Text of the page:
The findings of the judge other than those just referred to and his general findings for the defendant are as follows: "On January 15, 1935, and for some time prior thereto the defendant construction company was engaged in erecting a building at 407 to 411 Washington Street in Boston in pursuance of a contract with the lessee of the premises. On December 3, 1934, it was granted the use of the sidewalk in front of these premises under a permit issued in accordance with Chapter 27, section 9, of the Revised Ordinances (1925) of the City of Boston. An express condition of the acceptance of the permit was that the defendant `shall place and maintain a safe and convenient way for the use of foot travellers and vehicles around or over such place.' In pursuance of this permit and in compliance therewith the defendant provided a passageway on the sidewalk adjoining the premises at 407 to 411 Washington Street by constructing an overhead wooden structure twelve feet above the sidewalk. It ran parallel to the sidewalk in front of said premises for about forty-two feet and was about nine feet in width. There was a prow extending from the top upwards to guard against anything that might fall into the street. It was supported by two sides; the one directly against the building was made up of studs and panels and closed in the building, the other or the section nearest the street had railings extending the length of the structure so that persons walking through the passageway could not get out on to the street. This structure afforded a safe and convenient way for foot travellers to continue along the sidewalk in front of these premises. At about 1:15 P.M., on January 15, 1935, the plaintiff, Irene Gaw, passed through said passageway to go to a nearby store where she remained but a short while. When she came out she approached the entrance to the passageway and found it blocked by cross bars. She then walked off the sidewalk into the street to go around the structure and while walking in the gutter in front of said premises she slipped on a natural accumulation of ice about twenty inches square,
fell and broke her ankle. The presence of the ice in that portion of the street upon which she fell was not attributable to any neglect of those for whom the defendant was responsible. There was no unnatural accumulation of snow and ice at the place where she fell nor was there any accumulation of dirt, rubbish or other materials as alleged in her declaration. The plaintiff at the time of the accident was in the exercise of due care. The passageway at the time of her stepping into the street was blocked temporarily for the purpose of delivering materials for use in the building and did not remain blocked for an unreasonable length of time."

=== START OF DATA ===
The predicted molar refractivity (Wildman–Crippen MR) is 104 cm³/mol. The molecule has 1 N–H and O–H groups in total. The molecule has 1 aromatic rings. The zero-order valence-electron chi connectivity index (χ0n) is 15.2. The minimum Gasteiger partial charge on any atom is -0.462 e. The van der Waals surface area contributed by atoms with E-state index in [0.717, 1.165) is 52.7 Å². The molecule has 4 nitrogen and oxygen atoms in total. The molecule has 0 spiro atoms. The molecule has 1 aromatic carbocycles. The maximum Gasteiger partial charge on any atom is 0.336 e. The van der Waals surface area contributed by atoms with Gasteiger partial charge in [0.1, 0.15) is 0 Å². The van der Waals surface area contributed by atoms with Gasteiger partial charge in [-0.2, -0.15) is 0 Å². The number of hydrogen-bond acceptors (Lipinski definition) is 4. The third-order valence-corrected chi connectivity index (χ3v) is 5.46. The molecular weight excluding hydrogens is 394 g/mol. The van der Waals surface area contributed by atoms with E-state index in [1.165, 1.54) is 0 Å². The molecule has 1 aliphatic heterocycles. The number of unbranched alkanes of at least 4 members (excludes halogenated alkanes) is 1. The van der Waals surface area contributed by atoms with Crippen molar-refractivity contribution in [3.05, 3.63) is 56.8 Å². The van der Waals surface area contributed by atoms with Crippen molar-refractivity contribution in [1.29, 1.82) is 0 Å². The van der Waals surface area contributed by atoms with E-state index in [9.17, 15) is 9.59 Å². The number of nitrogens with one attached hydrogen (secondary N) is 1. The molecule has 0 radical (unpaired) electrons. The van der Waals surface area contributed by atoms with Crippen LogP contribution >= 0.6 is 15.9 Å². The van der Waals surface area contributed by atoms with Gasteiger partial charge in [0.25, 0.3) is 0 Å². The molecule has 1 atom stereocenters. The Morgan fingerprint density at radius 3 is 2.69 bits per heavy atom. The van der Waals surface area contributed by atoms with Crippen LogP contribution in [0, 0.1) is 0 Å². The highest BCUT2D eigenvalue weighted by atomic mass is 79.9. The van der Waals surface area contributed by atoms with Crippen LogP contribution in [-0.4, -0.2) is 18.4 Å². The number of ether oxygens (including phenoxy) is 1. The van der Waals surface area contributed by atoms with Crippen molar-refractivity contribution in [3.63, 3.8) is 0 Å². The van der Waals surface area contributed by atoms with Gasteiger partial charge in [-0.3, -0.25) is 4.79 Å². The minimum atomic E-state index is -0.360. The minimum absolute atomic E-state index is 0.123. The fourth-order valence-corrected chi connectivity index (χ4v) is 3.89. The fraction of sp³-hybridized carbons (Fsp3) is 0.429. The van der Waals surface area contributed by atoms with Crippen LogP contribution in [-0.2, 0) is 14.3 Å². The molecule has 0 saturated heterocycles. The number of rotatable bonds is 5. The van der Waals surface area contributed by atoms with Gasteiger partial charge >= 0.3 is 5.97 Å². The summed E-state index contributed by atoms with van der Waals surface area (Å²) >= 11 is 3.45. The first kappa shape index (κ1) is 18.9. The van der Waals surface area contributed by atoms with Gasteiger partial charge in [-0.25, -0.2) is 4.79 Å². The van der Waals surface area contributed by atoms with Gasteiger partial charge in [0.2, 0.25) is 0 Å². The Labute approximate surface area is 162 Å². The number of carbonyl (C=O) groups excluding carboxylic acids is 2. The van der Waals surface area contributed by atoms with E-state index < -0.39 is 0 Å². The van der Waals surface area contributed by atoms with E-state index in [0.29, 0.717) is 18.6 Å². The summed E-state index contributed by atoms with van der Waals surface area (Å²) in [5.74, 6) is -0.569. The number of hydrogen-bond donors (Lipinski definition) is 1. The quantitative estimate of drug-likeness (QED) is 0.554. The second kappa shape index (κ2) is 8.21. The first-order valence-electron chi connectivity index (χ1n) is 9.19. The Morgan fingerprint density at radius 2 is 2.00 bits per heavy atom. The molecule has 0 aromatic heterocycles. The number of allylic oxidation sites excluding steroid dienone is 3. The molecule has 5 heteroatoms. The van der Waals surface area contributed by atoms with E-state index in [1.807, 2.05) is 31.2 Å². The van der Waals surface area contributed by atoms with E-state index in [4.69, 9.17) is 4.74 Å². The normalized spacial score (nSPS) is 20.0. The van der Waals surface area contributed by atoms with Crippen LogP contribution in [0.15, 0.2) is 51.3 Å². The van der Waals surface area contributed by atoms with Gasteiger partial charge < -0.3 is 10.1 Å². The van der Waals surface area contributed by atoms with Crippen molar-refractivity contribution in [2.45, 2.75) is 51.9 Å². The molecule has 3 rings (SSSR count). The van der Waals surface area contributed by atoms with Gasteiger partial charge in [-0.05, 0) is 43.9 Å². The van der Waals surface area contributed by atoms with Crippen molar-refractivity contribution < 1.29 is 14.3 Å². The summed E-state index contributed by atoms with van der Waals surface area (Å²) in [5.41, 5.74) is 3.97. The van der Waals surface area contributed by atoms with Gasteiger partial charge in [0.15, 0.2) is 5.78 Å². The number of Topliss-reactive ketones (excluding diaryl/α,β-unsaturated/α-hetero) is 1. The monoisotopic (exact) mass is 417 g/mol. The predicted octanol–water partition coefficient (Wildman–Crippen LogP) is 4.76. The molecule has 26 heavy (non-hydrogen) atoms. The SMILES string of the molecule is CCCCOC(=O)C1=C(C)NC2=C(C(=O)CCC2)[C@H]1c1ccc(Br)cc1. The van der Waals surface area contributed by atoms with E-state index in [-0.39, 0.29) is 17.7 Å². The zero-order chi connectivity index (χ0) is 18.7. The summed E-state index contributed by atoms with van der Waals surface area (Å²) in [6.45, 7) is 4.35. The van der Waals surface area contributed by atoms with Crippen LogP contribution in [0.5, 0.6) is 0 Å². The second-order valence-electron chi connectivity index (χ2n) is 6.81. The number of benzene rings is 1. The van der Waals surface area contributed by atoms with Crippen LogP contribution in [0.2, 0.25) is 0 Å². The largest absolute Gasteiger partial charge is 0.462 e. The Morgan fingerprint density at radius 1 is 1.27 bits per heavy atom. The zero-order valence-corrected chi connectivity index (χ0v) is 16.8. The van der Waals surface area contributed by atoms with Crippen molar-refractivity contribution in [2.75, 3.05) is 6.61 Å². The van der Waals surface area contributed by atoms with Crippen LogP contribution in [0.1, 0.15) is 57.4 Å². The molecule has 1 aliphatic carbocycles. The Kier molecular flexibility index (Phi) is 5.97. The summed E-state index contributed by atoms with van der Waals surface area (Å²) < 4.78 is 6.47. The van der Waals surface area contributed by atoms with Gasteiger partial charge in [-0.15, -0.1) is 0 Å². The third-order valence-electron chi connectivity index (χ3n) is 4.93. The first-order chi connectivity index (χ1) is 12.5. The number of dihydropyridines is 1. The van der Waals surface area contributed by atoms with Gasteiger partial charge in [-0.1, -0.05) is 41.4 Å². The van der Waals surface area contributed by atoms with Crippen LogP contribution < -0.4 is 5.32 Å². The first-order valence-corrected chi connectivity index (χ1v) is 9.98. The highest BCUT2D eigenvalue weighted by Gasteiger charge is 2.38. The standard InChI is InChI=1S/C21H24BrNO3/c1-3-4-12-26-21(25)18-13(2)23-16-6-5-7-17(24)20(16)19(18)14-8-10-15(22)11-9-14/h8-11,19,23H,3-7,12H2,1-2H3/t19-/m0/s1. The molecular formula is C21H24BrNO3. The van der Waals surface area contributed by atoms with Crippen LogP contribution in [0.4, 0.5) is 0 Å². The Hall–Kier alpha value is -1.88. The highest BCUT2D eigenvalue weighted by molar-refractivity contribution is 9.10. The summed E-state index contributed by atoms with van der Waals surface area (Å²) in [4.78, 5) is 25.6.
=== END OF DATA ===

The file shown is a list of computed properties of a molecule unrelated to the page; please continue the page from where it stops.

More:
Even if the violation of the terms of the permit granted to the defendant constituted a violation of the ordinance under which it was issued, while "It is the law that a violation of a statute or ordinance is evidence of negligence. . . . Equally clearly, it is established that such evidence does not make out actionable negligence, unless the violation can be shown to have been actually a proximate cause contributing to the injury suffered." Milbury v. Turner Centre System, 274 Mass. 358 , 361, and cases cited. See also Stowe v. Mason, 289 Mass. 577 , 583; McKenna v. Andreassi, 292 Mass. 213 , 217, 218. Moreover, the violation of an ordinance is not conclusive proof of negligence but it may be considered by the judge in passing upon the question. See Finnegan v. Winslow Skate Manuf. Co. 189 Mass. 580 , 582. "It may be only a circumstance and not a cause, and the question is generally one of fact." Stowe v. Mason, 289 Mass. 577 , 583.
The conclusions of the judge that the obstruction in question was not the direct and proximate cause of the accident and did not constitute a nuisance find support in Smith v. Locke Coal Co. 265 Mass. 524 , where there was an obstruction of a way by a coal company, which was delivering coal by means of a chute extended across the sidewalk, in consequence of which the plaintiff stepped into the street and slipped and fell on ice under a fall of snow. It was there held that the obstruction of the street was not the direct and proximate cause of the accident, had no causal
connection with the injuries of the plaintiff, and, not having existed for an unreasonable length of time, was only a temporary inconvenience, was "not an unlawful occupation of the way . . . [and did not] constitute a nuisance." (Page 526.) The defendant in the cases at bar should be in no worse position than if it had no permit to obstruct the way. One does not create a nuisance who obstructs a way if, as appears in the instant case, the obstruction is not for an unreasonable length of time, is reasonably necessary for the transaction of business and does not unreasonably interfere with the rights of the public. See Judd v. Fargo, 107 Mass. 264 , 267; Smith v. Locke Coal Co. 265 Mass. 524 , 526; Haggenjos v. Chicago, 336 Ill. 573, 578; Mann v. Max, 93 N.J.L. 191, 193; Vallo v. United States Express Co. 147 Penn. St. 404, 407. Such questions are of fact and not of law. See Moynihan v. Whidden, 143 Mass. 287 , 291, 292; Horr v. New York, New Haven & Hartford Railroad, 193 Mass. 100 , 102; John A. Tolman & Co. v. Chicago, 240 Ill. 268, 277; Callanan v. Gilman, 107 N.Y. 360, 365.
We are of opinion that the facts found warranted the conclusions of the judge that the obstruction of the way was not the direct and proximate cause of the accident and did not constitute a nuisance.